Oakland, Maine

For other places with the same name, see Oakland.
Oakland, Maine
—  Town  —
Depot Square in 1908
Oakland, Maine is located in Maine
Oakland, Maine
Location within the state of Maine
Coordinates: 44°32′39″N 69°43′43″W / 44.54417°N 69.72861°W / 44.54417; -69.72861Coordinates: 44°32′39″N 69°43′43″W / 44.54417°N 69.72861°W / 44.54417; -69.72861
Country United States
State Maine
County Kennebec
Incorporated 1873
Area
 - Total 28.2 sq mi (73.1 km2)
 - Land 25.7 sq mi (66.7 km2)
 - Water 2.5 sq mi (6.4 km2)
Elevation 433 ft (132 m)
Population (2010)
 - Total 6,240
Time zone Eastern (EST) (UTC-5)
 - Summer (DST) EDT (UTC-4)
ZIP code 04963
Area code(s) 207
FIPS code 23-54560
GNIS feature ID 0582645

Oakland is a town in Kennebec County in the U.S. state of Maine. The population was 6,240 at the 2010 census.[1] . Gateway to the Belgrade Lakes region, Oakland is 4 miles (6 km) west of Waterville and approximately 18 miles (29 km) north of Augusta, the state capital.

Contents

History

It was first settled about 1780 by colonists of English descent from Massachusetts and New Hampshire. At that time, the region was known as Taconnet after Indian Chief Taconnet, an Abenaki sachem. It was incorporated by the Massachusetts General Court in 1771 as part of Winslow. In 1802, the area west of the Kennebec River was incorporated as Waterville. But manufacturers in the western section, who had created a separate center of industry and trade and were dissatisfied with its taxation, petitioned to have the district set off as a town. The Maine State Legislature complied, and on February 26, 1873 incorporated it as West Waterville. In 1883, it was renamed Oakland, presumably after all the oak trees in the town, though some favored the name Weldon.[2]

Farmers were attracted by the town's fertile soil for cultivation, grazing and dairy farming. Chief crops were hay, fruits and vegetables. Manufacturers were drawn because of the water power provided by the Messalonskee Stream. Before 1800, Jonathan Coombs built a sawmill and gristmill. The Androscoggin and Kennebec Railroad arrived in 1849, spurring Oakland to boom as a mill town. With several manufacturers of farm implements, it became known as the axe and scythe capital of New England. Other factories produced canned goods, tinware, carriages, furniture, tools, machinery, woolens, lumber, coffins, leather, boots and shoes. There was a granite quarry. In 1872, Oakland became the southern terminal of the Somerset Railroad, connecting first to North Anson, then to Bingham, and finally to Moosehead Lake.[3] But after economic changes, new businesses replaced the agricultural equipment industry, including Valley Distributors, Industrial Metal Recycling, Charlie's Log Cabin and Wrabacon.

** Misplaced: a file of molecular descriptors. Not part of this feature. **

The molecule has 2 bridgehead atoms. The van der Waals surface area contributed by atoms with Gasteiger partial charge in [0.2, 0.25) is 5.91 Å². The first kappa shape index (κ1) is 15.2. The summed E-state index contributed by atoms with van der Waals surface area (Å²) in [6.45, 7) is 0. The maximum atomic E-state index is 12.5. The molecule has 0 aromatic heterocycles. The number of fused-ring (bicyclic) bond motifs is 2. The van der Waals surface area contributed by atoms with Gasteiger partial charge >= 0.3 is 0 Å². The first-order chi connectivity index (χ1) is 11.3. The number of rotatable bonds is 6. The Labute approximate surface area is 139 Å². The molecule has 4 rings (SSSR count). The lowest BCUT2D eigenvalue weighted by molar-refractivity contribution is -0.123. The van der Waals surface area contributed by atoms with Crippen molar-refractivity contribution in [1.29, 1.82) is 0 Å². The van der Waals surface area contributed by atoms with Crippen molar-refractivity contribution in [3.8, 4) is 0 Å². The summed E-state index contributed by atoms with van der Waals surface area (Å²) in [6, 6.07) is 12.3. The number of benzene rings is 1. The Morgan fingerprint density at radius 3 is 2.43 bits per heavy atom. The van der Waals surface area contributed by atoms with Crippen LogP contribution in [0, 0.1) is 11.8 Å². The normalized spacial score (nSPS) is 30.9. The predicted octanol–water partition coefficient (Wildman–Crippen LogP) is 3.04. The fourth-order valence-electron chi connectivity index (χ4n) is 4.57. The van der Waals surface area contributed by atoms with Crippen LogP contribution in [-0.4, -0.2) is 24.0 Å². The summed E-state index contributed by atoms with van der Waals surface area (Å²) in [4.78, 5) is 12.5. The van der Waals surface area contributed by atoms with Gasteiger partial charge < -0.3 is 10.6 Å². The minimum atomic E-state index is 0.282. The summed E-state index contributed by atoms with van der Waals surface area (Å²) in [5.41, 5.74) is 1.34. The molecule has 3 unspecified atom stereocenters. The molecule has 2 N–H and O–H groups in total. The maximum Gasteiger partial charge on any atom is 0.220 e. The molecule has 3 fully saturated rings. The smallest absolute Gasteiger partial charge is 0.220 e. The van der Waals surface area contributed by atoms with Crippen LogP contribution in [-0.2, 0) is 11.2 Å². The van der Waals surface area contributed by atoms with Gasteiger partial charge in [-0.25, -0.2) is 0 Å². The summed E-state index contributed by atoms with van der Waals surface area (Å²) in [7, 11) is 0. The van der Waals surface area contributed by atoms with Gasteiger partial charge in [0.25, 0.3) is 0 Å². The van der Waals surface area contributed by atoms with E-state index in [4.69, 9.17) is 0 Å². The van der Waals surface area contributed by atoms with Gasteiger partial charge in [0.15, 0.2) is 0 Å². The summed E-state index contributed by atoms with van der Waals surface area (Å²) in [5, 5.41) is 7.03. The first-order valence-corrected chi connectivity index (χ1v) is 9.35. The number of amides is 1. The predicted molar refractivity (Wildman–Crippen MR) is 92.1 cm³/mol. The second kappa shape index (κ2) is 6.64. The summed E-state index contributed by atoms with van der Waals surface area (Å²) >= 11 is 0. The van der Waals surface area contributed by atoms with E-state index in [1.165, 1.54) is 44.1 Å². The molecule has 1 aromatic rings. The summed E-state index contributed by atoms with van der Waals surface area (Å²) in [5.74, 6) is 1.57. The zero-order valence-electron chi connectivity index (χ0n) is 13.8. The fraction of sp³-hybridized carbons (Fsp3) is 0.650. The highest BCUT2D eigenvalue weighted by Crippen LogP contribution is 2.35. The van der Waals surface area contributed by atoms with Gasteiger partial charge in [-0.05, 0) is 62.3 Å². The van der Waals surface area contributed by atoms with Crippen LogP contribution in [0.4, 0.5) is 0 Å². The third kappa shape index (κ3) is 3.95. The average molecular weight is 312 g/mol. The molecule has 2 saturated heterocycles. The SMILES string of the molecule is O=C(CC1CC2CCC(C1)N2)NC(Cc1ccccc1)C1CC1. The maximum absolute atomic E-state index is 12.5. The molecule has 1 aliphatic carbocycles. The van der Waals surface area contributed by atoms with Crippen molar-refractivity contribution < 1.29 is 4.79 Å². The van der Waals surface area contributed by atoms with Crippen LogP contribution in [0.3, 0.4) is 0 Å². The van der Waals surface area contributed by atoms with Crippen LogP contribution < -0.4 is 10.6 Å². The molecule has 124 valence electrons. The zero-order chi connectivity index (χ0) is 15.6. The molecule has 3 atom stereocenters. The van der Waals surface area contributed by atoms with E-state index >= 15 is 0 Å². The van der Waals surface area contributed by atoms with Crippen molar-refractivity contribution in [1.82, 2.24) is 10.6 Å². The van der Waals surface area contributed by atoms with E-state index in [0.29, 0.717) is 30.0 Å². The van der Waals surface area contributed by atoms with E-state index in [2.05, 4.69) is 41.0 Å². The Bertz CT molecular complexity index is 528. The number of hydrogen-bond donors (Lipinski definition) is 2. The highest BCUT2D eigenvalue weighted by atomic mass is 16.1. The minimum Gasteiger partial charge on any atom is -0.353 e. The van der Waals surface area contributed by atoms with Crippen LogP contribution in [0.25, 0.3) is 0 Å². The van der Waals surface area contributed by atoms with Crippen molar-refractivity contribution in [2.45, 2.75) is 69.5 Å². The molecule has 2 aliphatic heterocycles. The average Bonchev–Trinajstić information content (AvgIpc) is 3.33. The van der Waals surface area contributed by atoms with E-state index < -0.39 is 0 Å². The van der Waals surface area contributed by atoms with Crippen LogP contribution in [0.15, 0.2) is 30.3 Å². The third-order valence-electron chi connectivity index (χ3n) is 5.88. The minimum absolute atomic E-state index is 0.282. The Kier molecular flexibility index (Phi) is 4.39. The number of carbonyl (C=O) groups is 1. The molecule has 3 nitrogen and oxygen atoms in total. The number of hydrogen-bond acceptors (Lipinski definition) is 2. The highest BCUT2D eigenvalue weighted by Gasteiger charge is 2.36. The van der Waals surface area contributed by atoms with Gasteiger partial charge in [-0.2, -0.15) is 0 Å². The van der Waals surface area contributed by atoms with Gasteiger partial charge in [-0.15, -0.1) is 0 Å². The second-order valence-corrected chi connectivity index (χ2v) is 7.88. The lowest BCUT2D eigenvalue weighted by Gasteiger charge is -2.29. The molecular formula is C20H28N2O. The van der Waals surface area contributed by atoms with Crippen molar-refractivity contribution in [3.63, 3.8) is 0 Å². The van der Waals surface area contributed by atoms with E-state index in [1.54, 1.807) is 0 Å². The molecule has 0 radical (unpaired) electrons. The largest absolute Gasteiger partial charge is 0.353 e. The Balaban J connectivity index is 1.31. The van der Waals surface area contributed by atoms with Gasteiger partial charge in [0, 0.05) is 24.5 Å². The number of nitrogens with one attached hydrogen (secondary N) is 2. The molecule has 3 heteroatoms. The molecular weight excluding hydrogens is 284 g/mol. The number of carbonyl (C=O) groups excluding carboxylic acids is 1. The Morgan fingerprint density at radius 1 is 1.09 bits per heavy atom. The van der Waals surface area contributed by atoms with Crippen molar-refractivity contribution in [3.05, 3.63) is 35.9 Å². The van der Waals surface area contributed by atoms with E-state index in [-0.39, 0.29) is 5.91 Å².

The town's ponds and lakes are home to a number of summer camps. Downtown contains some notable architecture, including Memorial Hall, built in 1870, and the Oakland Public Library, a Carnegie library built between 1913 and 1915. Both are listed on the National Register of Historic Places. Waterville and Augusta are service centers for Oakland, and many Oakland residents commute to jobs in those areas. The completion of Interstate 95 in the 1960s increased Oakland's relationship with the Augusta area, and to some extent the Greater Portland and Bangor areas.[4]

Geography

According to the United States Census Bureau, the town has a total area of 28.2 square miles (73.1 km²), of which, 25.7 square miles (66.7 km²) of it is land and 2.5 square miles (6.4 km²) of it (8.76%) is water. Oakland is drained by four major waterways: McGrath Pond, Salmon Lake, East Pond and Messalonskee Lake and Stream.

The town is crossed by Interstate 95, and state routes 11, 23, 41 and 137. It borders the towns of Belgrade to the southwest, Smithfield to the northwest, Fairfield to the north, Waterville to the southeast, and Sidney to the south.

Demographics

As of the census[5] of 2000, there were 5,959 people, 2,352 households, and 1,651 families residing in the town. The population density was 231.5 people per square mile (89.4/km²). There were 2,847 housing units at an average density of 110.6 per square mile (42.7/km²). The racial makeup of the town was 98.27% White, 0.15% Black or African American, 0.23% Native American, 0.55% Asian, 0.08% from other races, and 0.70% from two or more races. Hispanic or Latino of any race were 0.52% of the population.

There were 2,352 households out of which 35.6% had children under the age of 18 living in them, 54.9% had married couples living together, 11.1% had a female householder with no husband present, and 29.8% had non-families. 23.6% of all households were made up of individuals and 8.8% had someone living alone who was 65 years of age or older. The average household size was 2.53, and the average family size was 2.98.

In the town, the population was spread out such that 26.9% were under the age of 18, 7.5% from were between 18 and 24 years, 30.2% were between 25 and 44 years, 24.4% were between 45 to 64 years , and 11.0% were 65 years of age or older. The median age was 37 years. For every 100 females, there were 95.8 males. For every 100 females aged 18 and over, there were 92.6 males.

The median income for a household in the town was $34,934, and the median income for a family was $43,654. Males had a median income of $33,382, and females had a median income of $24,286. The per capita income for the town was $19,406. About 9.0% of families and 10.1% of the population were below the poverty line, including 11.4% of those under age 18 and 4.9% of those aged 65 or over.

Sites of interest

References

External links


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